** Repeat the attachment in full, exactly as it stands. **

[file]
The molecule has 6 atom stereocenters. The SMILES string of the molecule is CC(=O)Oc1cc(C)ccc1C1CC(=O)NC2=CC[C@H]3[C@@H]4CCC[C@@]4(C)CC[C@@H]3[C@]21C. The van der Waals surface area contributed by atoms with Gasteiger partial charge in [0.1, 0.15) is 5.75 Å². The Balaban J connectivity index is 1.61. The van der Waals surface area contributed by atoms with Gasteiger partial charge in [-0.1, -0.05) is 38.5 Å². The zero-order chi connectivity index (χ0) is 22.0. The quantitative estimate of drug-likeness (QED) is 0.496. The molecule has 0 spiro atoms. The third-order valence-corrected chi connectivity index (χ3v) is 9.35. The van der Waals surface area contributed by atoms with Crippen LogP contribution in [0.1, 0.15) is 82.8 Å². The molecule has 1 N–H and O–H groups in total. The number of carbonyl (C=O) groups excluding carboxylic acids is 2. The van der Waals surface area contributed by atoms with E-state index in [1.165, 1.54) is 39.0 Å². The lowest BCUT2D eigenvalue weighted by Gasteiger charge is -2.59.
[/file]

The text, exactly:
The molecule has 6 atom stereocenters. The SMILES string of the molecule is CC(=O)Oc1cc(C)ccc1C1CC(=O)NC2=CC[C@H]3[C@@H]4CCC[C@@]4(C)CC[C@@H]3[C@]21C. The van der Waals surface area contributed by atoms with Gasteiger partial charge in [0.1, 0.15) is 5.75 Å². The Balaban J connectivity index is 1.61. The van der Waals surface area contributed by atoms with Gasteiger partial charge in [-0.1, -0.05) is 38.5 Å². The zero-order chi connectivity index (χ0) is 22.0. The quantitative estimate of drug-likeness (QED) is 0.496. The molecule has 0 spiro atoms. The third-order valence-corrected chi connectivity index (χ3v) is 9.35. The van der Waals surface area contributed by atoms with Crippen LogP contribution in [0.1, 0.15) is 82.8 Å². The molecule has 1 N–H and O–H groups in total. The number of carbonyl (C=O) groups excluding carboxylic acids is 2. The van der Waals surface area contributed by atoms with E-state index in [1.165, 1.54) is 39.0 Å². The lowest BCUT2D eigenvalue weighted by Gasteiger charge is -2.59.